Soon, India will have to deal with the question of whether broadband service providers are 'common carriers', like highways, notes Ajit Balakrishnan.
While we in India are busy fighting over the rights and responsibilities of moving from the subsistence agricultural existence to the industrial era ("land Bill") or over how the profits from digging up coal and lighting up more brick-kilns and coal-fired boilers will be divided ("coal Bill"), there is a similar yet different battle going on in the United States.
It is a battle that is similar to the land and coal battles in India in the sense that this battle in the United States is also about who gets what rights in exploiting a public resource.
Yet it is different in that it is not about rights in the Industrial Age (those issues were settled in the United States in the 1930s) but about rights in the Information Age.
The issue at stake in the United States is whether broadband service providers are "common carriers" or not.
Promoters of the view that they are common carriers shout from the rooftops that if the US government does not declare that broadband service providers are common carriers, freedom of expression will be lost forever.
The coalition on this side consists of organisations such as Free Press, Public Knowledge, People for the Ethical Treatment of Animals and Common Cause.
Opposing them are telecom providers such as Verizon, AT&T and all of the cable TV industry who make the case that they are not "common carriers", and, thus, can charge different rates to different channels they carry; and that, if such differentially priced deals are not allowed, broadband service providers would no longer have the financial incentive to build networks or invest in innovation.
Why does the term "common carrier" carry such incendiary connotations? A common carrier is a person or company that offers services to transport goods or people for the general public under licence or authority provided by a regulatory body.
A common carrier differs from a "contract carrier" or a "private carrier" in that they transport goods for only a certain number of customers and that can refuse to transport goods for anyone else. Public airlines, railroads, bus lines and taxicab companies are examples of common carriers.
Tim Wu, a ColumbiaUniversity law professor, argues that no authority should be able to decide what kind of information is and isn't allowed on the internet.
Professor Wu has documented in his book, now considered a classic, The Master Switch: The Rise and Fall of Information Empires how the great information empires of the 20th century have followed a clear and distinctive pattern: after the initial free competition that follows a major technological innovation, one corporate power or another emerges that takes control of the new medium and operated what Professor Wu calls "the master switch".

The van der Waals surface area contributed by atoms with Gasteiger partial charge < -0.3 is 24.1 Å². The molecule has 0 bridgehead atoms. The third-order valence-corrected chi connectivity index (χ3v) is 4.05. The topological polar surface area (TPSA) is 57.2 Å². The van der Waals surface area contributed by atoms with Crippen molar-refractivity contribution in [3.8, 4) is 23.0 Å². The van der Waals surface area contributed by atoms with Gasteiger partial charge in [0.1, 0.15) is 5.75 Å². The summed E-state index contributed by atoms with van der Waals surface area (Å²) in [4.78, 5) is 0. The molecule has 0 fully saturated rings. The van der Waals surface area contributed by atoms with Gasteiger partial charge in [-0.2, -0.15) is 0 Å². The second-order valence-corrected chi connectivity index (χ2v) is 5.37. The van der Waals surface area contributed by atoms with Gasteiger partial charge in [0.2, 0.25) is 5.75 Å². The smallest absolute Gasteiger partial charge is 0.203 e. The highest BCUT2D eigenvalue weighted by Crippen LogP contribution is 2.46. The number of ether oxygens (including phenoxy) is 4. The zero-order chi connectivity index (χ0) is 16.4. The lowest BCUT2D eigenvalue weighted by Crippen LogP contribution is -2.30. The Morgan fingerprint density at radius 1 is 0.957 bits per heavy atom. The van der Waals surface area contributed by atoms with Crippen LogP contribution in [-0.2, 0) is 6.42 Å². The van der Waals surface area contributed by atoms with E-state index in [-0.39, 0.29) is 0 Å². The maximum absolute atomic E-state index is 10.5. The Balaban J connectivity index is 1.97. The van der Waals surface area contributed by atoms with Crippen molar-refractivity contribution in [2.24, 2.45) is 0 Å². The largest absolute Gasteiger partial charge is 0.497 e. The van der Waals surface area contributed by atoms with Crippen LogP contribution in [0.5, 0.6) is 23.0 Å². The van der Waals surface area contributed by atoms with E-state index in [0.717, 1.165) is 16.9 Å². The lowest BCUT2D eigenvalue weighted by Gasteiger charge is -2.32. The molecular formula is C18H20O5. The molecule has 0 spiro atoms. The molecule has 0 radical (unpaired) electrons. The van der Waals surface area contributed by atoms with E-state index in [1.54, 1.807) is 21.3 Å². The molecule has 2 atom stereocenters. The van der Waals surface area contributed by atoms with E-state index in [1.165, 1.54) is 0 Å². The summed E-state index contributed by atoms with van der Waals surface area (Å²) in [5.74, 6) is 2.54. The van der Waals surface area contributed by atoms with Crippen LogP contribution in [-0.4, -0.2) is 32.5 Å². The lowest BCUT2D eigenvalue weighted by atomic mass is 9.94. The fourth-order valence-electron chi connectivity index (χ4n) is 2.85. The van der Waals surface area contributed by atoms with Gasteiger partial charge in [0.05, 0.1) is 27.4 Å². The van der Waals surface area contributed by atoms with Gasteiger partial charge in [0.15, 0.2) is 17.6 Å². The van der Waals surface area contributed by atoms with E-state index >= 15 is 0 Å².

He describes those decisive moments when a medium opens or closes in the history of phones, radio, television, movies and the internet.
All of these businesses are susceptible to the cycle of initial openness and then closure and monopoly, because all depend on networks - whether they're composed of cables in the ground or movie theatres around the country.
Once a company starts building such a network, it will eventually gain control over it and begin moving towards being a monopoly; it closes the network to others and all innovation ceases.
Let me paraphrase Professor Wu's concerns using an Indian context: if broadband service providers, largely telecom companies such as Vodafone, Airtel, Bharat Sanchar Nigam Ltd and increasingly cable operators, start to strike deals with companies such as STAR or NDTV or Times Now (or for that matter Google or Twitter) to carry their channels in preference to others because of financial deals that they make with these channels, the battle will no longer be about who has a better product but about who can make the better deal.
Another example is Toyota or Honda striking a deal with the Brihanmumbai Municipal Corporation that Marine Drive in Mumbai would be accessible only to their brand of cars.
If such deals were allowed, the basis of competition in the car industry would change. Car makers would, instead of trying to make the best product, make deals with highway operators.
"What we're ultimately asking," says Professor Wu, "is a question that Adam Smith struggled with. Is there something special about 'carriers' and infrastructure - roads, canals, electric grids, trains, the Internet - that mandates special treatment?
Since about the 17th century, there's been a strong sense that basic transport networks should serve the public interest without discrimination. This might be because so much depends on them: They catalyse entire industries."
On February 26, 2015, the Federal Communications Commission (FCC) - the US regulator that is the rough equivalent of our Telecom Regulatory Authority of India - ruled that broadband providers are "common carriers". So Round One in this battle has gone against the telecom companies who provide broadband services. But you can be sure that more litigation will follow.
Do we need to worry about such things here in India? The World Bank's index of how widespread high-speed broadband access is in a country says that for every 100 people in India, only one has access to high-speed broadband - compared with 14 per 100 Chinese, 10 per 100 Brazilians and 29 per 100 Americans.
So it might appear that we have quite a few years before we need to worry about such issues. But, on the other hand, the direction of technological development in the world is overwhelmingly pointing to imminent breakthroughs that will make high-end services, such as education and healthcare, more affordable by using high-speed broadband for such services.
So is it worth considering declaring, as the United States has done, our broadband carriers as "common carriers"?